Drinking a low or moderate level of alcohol in early pregnancy is not linked to developmental problems in five-years-olds, researchers say.
The Danish research, published in the BJOG journal, suggested one to eight drinks a week was not linked to harm.
In Denmark a standard drink has 12g of alcohol, compared with the UK's 7.9g.
UK pregnant women are advised not to drink, but experts say those who do should have no more than one-to-two units, once or twice a week.
Heavy drinking during pregnancy is known to be linked to miscarriage, foetal alcohol syndrome and low birth weight.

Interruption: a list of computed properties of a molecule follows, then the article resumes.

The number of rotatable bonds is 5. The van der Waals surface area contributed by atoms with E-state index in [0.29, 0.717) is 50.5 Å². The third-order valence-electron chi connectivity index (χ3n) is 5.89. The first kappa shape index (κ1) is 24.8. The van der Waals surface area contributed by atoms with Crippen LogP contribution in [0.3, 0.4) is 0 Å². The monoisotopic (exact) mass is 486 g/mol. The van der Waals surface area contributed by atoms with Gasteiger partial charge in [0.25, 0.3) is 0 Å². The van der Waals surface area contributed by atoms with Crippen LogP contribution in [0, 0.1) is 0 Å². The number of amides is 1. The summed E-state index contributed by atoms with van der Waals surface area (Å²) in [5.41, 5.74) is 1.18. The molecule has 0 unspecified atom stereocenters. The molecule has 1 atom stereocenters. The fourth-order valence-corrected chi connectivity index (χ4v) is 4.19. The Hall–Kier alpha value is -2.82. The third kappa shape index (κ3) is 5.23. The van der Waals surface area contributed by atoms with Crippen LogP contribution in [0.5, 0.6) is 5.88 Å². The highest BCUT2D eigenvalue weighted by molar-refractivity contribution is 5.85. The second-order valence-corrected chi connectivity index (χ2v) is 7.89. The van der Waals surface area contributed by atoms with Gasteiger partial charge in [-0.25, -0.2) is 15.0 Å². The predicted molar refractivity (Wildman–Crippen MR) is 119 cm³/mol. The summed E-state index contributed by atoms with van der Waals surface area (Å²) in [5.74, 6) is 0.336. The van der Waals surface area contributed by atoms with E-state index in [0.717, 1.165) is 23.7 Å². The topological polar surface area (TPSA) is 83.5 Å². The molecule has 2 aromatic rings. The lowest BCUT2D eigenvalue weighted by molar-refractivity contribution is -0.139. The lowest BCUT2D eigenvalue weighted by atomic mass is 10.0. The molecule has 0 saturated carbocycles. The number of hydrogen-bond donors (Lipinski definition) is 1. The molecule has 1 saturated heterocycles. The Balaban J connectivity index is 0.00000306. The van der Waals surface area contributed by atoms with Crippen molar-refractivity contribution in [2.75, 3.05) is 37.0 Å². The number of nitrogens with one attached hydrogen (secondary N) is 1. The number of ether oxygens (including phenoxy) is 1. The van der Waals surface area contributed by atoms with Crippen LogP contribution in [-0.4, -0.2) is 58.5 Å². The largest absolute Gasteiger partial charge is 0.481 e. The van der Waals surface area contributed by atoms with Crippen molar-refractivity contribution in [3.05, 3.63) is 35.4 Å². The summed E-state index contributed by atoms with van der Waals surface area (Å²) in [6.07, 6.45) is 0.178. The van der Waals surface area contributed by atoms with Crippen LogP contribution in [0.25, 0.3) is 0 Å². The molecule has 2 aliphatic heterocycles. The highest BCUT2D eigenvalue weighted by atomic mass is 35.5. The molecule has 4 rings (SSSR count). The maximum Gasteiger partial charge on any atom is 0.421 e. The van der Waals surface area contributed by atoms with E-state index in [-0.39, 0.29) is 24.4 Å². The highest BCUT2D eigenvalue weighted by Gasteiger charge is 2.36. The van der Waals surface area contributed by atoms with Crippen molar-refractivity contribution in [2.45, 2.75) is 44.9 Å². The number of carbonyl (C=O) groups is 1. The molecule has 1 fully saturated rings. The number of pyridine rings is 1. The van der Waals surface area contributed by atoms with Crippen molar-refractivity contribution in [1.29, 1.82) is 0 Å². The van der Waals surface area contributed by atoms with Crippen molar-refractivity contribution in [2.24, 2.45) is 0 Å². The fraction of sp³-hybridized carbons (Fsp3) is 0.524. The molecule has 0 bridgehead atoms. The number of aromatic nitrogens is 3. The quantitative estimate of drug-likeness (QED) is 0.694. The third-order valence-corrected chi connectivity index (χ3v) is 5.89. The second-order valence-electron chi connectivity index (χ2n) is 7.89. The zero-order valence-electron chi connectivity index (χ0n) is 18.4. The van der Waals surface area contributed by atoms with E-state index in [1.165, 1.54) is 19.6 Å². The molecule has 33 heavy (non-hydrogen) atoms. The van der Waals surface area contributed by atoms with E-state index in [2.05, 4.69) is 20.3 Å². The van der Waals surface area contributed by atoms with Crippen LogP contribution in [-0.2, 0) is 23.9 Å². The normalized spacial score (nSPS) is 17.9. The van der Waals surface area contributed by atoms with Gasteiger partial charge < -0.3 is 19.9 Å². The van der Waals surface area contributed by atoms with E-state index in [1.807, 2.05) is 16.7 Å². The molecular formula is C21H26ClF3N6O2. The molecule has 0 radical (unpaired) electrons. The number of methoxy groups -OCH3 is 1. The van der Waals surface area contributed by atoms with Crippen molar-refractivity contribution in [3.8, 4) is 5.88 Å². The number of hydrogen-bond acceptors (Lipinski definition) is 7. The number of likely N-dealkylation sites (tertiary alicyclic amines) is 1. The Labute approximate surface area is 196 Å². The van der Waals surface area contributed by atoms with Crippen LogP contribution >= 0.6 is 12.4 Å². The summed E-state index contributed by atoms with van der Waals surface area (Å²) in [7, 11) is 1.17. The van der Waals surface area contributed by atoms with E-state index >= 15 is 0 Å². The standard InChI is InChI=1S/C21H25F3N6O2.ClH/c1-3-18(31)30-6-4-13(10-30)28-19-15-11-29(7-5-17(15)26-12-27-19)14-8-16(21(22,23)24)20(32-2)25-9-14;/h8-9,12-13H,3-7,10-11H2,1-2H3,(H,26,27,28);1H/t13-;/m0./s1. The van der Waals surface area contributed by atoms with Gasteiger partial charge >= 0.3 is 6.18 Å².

The Danish researchers produced five papers on drinking in pregnancy.
Over 1,600 pregnant women took part, recruited at their first antenatal visit. Half were first-time mothers, and just under a third smoked during pregnancy.
They were asked about their alcohol intake.
Low average consumption was defined as one-to-four per week, moderate as five-to-eight drinks and high levels as nine or more per week.
Binge drinking, which women were also questioned about, was defined as having five or more drinks on one occasion. Pregnant women who did not drink during pregnancy were included in the research.